UD police always keep their lights on

Chief also announces new substation in student housing neighborhood

University of Dayton police annouced several measures Thursday aimed at making UD police a more visible presence on and around campus.

Police will work their beats, for example, with bright red and blue lights on top of their cruisers continually lit — but not flashing or with sirens unless they’re responding to a call.

And police are setting up a substation in the student housing neighborhood at 461 Kiefaber Street.

UD Police Chief Rodney Chatman said the lights on top of the cruisers act as a “force multiplier,” alerting students and would-be criminals that police are nearby. For example, he said someone standing at the corner of Brown Street and Kiefaber will be able to see patrol vehicles all the way down Kiefaber and up Brown Street to Irving.

“Oftentimes the perception of safety is as real as the occurrence of crime,” Chatman said. “One thing that adds to the perception of safety is people feeling like police are around.”

Chatman took over the 31-officer UD police department in January. Prior to that he was a captain for the University of Cincinnati police department. The efforts announced Thursday were the first major safety initiatives of his tenure.

Chatman said UC and other city police departments across the country use continually lit cruiser lights, called “steady beacons,” though none in this area do.

“I would like (students) to look up, and when they see the red and blue they know there is someone associated with public safety nearby,” he said.

Chatman also wants police to have more interaction with the UD community, and he hopes many of those interactions take place at a new police substation at 461 Kiefaber, which is currently a community house. He plans to have officers there during posted hours, and staff up the facility during busy events such as St. Patrick’s Day or the NCAA tournament.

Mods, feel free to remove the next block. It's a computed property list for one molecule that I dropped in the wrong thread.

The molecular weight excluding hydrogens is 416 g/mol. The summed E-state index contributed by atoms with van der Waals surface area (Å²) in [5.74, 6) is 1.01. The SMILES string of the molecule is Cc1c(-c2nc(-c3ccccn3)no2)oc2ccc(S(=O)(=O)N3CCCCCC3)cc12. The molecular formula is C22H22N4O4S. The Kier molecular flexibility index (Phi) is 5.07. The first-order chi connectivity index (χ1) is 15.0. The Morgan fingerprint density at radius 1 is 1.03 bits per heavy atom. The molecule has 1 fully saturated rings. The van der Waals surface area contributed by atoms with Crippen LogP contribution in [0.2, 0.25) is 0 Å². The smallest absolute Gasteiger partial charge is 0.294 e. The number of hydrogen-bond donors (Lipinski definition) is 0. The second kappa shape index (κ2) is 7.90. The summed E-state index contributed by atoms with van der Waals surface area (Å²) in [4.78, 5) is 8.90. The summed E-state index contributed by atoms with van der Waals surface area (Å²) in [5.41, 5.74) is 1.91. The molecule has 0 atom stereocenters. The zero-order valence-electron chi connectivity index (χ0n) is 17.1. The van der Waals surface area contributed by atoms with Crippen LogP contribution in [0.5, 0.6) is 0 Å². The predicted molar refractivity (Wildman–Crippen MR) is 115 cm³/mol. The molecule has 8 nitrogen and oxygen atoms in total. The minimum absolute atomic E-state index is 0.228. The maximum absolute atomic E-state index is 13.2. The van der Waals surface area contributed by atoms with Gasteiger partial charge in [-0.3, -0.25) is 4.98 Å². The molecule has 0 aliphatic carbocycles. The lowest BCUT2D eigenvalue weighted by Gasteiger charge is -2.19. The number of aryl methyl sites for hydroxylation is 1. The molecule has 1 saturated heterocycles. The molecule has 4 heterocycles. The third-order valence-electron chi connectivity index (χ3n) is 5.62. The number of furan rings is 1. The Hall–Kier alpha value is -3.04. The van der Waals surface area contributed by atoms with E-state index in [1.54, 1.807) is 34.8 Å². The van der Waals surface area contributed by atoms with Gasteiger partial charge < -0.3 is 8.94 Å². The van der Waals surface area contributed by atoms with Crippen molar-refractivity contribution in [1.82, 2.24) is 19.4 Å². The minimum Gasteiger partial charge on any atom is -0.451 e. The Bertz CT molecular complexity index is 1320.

Chatman also announced plans to increase training on fair and impartial policing, and hire a diversity and inclusion recruitment officer.

Chatman said the efforts were not in response to any recent crimes, though over the weekend the school was forced to notify students that a burglar climbed into the window of a sleeping student’s home and ran away when confronted. Chatman said he was “optimistic” the culprit would be caught.

A review of UD’s publicly accessible campus crime log Thursday found that since classes started on Aug. 24 campus police have responded mostly to underage consumption, public intoxication and noise complaints. There also were five reported sexual assaults, though three were from incidents alleged to have occurred last year.

As she walked down Kiefaber Street on Thursday, Elizabeth Thurgaland, a junior communications major, said she wishes there were more police call boxes around campus. But overall she said she feels that the campus is safe and has felt increasingly safer since her freshman year.

“You know a lot of kids don’t like the amount of cops that we have here on campus,” she said. “But at the same time if I was in a dangerous situation I would really appreciate how quick and on top of it and how closely they pay attention to the students’ well-being here on campus.”

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